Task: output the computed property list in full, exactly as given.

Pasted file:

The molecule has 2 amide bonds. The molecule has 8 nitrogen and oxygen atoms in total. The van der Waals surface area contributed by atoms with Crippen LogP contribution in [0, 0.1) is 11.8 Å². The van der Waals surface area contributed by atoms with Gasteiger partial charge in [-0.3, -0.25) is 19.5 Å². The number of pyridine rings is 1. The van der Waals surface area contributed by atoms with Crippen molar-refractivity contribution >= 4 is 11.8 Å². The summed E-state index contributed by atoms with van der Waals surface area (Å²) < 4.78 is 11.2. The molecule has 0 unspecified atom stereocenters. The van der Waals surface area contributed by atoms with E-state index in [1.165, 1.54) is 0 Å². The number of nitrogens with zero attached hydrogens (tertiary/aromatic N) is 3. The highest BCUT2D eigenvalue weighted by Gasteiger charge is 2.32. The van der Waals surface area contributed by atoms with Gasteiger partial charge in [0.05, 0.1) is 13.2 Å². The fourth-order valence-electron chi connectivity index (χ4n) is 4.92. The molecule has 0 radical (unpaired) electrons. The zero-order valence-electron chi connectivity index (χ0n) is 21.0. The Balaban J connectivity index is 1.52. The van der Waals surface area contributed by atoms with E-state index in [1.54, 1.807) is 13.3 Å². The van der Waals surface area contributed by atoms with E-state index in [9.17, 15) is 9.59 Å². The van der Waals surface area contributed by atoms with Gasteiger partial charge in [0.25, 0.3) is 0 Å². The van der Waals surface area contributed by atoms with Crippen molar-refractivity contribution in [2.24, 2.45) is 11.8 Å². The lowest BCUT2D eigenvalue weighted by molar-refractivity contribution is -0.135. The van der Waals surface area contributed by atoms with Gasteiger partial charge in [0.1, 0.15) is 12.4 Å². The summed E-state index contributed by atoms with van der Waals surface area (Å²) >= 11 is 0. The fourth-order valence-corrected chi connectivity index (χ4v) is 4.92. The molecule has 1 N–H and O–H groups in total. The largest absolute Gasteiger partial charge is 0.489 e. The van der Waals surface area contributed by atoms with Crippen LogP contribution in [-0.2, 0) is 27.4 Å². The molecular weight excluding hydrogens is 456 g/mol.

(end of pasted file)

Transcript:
The molecule has 2 amide bonds. The molecule has 8 nitrogen and oxygen atoms in total. The van der Waals surface area contributed by atoms with Crippen LogP contribution in [0, 0.1) is 11.8 Å². The van der Waals surface area contributed by atoms with Gasteiger partial charge in [-0.3, -0.25) is 19.5 Å². The number of pyridine rings is 1. The van der Waals surface area contributed by atoms with Crippen molar-refractivity contribution >= 4 is 11.8 Å². The summed E-state index contributed by atoms with van der Waals surface area (Å²) < 4.78 is 11.2. The molecule has 0 unspecified atom stereocenters. The van der Waals surface area contributed by atoms with E-state index in [1.165, 1.54) is 0 Å². The number of nitrogens with zero attached hydrogens (tertiary/aromatic N) is 3. The highest BCUT2D eigenvalue weighted by Gasteiger charge is 2.32. The van der Waals surface area contributed by atoms with Gasteiger partial charge in [0.05, 0.1) is 13.2 Å². The fourth-order valence-electron chi connectivity index (χ4n) is 4.92. The molecule has 0 radical (unpaired) electrons. The zero-order valence-electron chi connectivity index (χ0n) is 21.0. The Balaban J connectivity index is 1.52. The van der Waals surface area contributed by atoms with E-state index in [1.54, 1.807) is 13.3 Å². The van der Waals surface area contributed by atoms with E-state index in [9.17, 15) is 9.59 Å². The van der Waals surface area contributed by atoms with Gasteiger partial charge in [0.25, 0.3) is 0 Å². The van der Waals surface area contributed by atoms with Crippen molar-refractivity contribution in [2.24, 2.45) is 11.8 Å². The lowest BCUT2D eigenvalue weighted by molar-refractivity contribution is -0.135. The van der Waals surface area contributed by atoms with Gasteiger partial charge in [0.1, 0.15) is 12.4 Å². The summed E-state index contributed by atoms with van der Waals surface area (Å²) >= 11 is 0. The fourth-order valence-corrected chi connectivity index (χ4v) is 4.92. The molecule has 1 N–H and O–H groups in total. The largest absolute Gasteiger partial charge is 0.489 e. The van der Waals surface area contributed by atoms with Crippen LogP contribution in [-0.2, 0) is 27.4 Å². The molecular weight excluding hydrogens is 456 g/mol.